The hero of Beowulf represents a number of elements that mark the hero in epic poetry. Beowulf is a leader who represents the society of which he is a part and who undertakes a task for the benefit of that society. He travels a great distance to perform his task and so lends his skills to the ruler of a different region from his own. He achieves his heroic status through the actions he takes and thus secures his role as a leader.
The hero is revered in the society of Beowulf, a poem which includes both the pagan religion of early Britain and the Christian religion which supplanted it. Beowulf takes place in the Germanic world of the eighth century or even before, a period about which we know little. It has been called the Heroic Age and produced a poetry to match. The society depicted in Beowulf is harsh and violent, and it is likely to appear to the modern reader as unattractive. This society worships the hero, and the hero is one who not only performs heroic deeds but also acquires bounty which he shares with his followers. The unknown poet indicates the scope of the work in the opening lines:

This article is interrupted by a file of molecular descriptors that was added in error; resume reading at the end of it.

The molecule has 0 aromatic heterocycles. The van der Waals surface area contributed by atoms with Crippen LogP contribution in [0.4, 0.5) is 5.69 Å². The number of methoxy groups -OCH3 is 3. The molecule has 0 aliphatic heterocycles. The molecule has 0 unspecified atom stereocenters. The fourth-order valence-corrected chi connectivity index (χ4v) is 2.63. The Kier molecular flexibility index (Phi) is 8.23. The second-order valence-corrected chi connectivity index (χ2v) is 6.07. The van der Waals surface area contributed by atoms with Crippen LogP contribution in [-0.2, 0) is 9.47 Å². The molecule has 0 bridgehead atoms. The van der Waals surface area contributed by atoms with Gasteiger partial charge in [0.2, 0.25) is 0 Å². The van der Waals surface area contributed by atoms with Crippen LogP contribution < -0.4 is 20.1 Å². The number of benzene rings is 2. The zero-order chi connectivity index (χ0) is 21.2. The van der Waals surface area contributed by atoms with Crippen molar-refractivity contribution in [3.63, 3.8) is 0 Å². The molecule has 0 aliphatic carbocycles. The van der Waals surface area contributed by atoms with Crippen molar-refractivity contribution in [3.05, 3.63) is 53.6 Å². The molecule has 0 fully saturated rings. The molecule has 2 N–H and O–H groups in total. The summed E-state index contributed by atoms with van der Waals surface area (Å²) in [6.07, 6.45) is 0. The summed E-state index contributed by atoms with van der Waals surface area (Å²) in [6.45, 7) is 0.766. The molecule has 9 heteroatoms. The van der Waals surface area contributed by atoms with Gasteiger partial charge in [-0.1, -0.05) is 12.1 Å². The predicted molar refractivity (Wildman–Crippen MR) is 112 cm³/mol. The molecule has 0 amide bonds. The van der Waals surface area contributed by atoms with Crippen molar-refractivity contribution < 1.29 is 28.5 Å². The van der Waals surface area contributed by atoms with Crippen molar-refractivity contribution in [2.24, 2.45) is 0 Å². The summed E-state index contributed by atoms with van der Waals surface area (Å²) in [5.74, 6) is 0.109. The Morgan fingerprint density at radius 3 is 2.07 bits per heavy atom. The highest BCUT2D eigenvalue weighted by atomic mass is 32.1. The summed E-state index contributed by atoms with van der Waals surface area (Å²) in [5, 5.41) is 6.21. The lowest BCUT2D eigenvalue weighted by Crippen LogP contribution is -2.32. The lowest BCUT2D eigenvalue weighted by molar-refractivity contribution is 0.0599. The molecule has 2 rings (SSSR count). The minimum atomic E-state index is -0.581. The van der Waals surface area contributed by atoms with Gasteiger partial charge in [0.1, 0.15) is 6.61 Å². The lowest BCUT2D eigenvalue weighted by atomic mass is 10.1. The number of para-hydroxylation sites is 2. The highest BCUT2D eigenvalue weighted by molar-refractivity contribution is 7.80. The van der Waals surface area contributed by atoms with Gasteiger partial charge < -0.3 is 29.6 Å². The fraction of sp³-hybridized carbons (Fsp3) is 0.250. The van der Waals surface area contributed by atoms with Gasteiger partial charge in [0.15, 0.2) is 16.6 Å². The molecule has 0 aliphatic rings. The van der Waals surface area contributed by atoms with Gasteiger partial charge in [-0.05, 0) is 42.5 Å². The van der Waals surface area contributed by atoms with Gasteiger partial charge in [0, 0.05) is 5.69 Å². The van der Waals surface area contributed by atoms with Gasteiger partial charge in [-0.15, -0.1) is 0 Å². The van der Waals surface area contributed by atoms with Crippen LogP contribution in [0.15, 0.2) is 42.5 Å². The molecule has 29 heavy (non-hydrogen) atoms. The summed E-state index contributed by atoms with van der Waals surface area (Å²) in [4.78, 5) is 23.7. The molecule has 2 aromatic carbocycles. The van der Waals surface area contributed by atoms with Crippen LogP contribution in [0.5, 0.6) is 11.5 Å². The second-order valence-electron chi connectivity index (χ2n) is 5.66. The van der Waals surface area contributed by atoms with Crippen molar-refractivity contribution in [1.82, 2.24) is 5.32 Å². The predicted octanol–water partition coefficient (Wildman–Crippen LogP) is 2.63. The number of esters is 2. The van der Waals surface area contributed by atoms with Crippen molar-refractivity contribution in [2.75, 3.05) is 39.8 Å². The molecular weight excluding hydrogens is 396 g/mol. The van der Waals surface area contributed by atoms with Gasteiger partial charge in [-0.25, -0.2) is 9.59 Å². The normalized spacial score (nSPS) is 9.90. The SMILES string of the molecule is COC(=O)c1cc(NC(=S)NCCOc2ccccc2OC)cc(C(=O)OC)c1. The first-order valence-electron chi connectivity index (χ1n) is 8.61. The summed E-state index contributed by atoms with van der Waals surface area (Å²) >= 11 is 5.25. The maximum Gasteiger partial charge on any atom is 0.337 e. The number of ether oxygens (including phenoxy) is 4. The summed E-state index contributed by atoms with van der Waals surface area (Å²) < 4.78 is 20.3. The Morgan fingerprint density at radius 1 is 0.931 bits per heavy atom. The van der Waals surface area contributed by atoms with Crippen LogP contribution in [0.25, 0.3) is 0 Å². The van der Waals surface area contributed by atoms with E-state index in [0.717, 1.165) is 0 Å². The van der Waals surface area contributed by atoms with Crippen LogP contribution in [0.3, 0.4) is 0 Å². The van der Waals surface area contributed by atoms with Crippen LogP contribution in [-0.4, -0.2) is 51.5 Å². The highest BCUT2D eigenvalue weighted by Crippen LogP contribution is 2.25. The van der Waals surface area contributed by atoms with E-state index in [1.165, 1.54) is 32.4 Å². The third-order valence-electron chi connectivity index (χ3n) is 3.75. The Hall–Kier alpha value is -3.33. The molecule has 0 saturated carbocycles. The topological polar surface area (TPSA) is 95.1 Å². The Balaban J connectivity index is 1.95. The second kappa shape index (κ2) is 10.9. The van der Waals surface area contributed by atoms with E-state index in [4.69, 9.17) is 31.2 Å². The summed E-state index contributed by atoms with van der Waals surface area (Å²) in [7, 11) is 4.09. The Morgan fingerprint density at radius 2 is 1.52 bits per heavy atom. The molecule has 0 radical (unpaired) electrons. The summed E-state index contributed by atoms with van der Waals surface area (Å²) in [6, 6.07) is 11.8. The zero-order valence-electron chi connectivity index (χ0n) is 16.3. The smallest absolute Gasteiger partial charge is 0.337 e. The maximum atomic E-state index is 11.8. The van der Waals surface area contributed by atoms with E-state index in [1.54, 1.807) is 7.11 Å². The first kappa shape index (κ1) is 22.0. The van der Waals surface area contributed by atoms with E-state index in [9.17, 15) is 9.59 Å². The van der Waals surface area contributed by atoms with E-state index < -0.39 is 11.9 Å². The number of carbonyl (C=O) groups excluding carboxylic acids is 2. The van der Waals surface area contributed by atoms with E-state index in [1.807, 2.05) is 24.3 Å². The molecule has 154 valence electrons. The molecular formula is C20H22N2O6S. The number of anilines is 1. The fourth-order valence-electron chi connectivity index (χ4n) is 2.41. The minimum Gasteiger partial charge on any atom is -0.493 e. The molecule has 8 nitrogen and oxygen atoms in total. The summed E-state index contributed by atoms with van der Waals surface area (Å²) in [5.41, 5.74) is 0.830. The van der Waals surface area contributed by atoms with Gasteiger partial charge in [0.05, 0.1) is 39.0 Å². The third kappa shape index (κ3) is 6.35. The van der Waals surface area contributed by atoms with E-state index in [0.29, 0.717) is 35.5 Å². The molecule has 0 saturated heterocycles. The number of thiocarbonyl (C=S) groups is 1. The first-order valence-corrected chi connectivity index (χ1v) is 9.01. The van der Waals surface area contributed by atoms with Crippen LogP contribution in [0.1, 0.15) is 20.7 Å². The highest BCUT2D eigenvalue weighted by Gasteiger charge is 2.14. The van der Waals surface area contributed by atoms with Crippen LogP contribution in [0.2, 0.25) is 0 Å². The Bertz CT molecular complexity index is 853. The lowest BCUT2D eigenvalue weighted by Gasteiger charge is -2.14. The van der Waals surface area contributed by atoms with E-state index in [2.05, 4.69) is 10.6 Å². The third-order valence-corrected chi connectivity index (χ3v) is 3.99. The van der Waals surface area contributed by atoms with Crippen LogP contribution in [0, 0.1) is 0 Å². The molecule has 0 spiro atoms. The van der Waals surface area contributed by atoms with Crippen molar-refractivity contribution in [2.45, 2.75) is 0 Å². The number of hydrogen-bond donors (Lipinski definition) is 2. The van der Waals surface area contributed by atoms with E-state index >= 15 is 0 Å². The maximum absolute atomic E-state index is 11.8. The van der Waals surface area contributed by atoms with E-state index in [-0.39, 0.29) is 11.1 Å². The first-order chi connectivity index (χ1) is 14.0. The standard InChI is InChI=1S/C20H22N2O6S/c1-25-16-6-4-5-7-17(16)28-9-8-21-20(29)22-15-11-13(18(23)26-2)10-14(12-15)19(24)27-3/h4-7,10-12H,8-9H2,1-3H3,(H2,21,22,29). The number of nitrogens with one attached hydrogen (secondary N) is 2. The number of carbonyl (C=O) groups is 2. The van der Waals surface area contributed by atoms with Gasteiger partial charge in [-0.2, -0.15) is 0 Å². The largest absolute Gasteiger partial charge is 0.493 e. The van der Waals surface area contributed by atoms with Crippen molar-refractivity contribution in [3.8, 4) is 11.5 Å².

Yes, we have heard of the glory of the Spear-Danes' kings in the old days--how the princes of that people did brave deeds. . . Through deeds that bring praise, a man shall prosper in every country (Beowulf 1).
The bounty acquired by the warrior is spread to others so that they will follow him, for this is a society that prizes material things and where material things buy intangibles such as loyalty:
In this way a young man ought by his good deeds, by giving splendid gifts while still in his father's house, to make sure that later in life beloved companions will stand by him, that people will serve him when war comes (Beowulf 1).
Fame is the motivation for the action taken by a hero like Beowulf, so that the hero will be remembered by the people, and the giving of gifts is another way of assuring that the hero will be ...